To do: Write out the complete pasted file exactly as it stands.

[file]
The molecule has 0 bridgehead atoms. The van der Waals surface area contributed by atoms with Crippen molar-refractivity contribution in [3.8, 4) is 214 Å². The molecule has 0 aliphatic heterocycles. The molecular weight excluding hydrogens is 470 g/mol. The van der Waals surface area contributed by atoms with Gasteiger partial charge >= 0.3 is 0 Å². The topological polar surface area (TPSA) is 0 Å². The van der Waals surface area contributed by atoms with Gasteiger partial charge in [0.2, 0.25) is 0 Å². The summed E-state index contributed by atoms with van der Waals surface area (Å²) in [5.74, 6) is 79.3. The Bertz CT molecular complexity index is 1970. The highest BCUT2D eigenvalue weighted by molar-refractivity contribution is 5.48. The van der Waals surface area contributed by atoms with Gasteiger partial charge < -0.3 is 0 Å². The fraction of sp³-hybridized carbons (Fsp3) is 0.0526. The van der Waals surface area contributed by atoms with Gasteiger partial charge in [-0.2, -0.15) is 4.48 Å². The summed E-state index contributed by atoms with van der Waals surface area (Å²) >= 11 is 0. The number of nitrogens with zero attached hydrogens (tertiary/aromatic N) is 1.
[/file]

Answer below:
The molecule has 0 bridgehead atoms. The van der Waals surface area contributed by atoms with Crippen molar-refractivity contribution in [3.8, 4) is 214 Å². The molecule has 0 aliphatic heterocycles. The molecular weight excluding hydrogens is 470 g/mol. The van der Waals surface area contributed by atoms with Gasteiger partial charge >= 0.3 is 0 Å². The topological polar surface area (TPSA) is 0 Å². The van der Waals surface area contributed by atoms with Gasteiger partial charge in [0.2, 0.25) is 0 Å². The summed E-state index contributed by atoms with van der Waals surface area (Å²) in [5.74, 6) is 79.3. The Bertz CT molecular complexity index is 1970. The highest BCUT2D eigenvalue weighted by molar-refractivity contribution is 5.48. The van der Waals surface area contributed by atoms with Gasteiger partial charge < -0.3 is 0 Å². The fraction of sp³-hybridized carbons (Fsp3) is 0.0526. The van der Waals surface area contributed by atoms with Gasteiger partial charge in [-0.2, -0.15) is 4.48 Å². The summed E-state index contributed by atoms with van der Waals surface area (Å²) >= 11 is 0. The number of nitrogens with zero attached hydrogens (tertiary/aromatic N) is 1.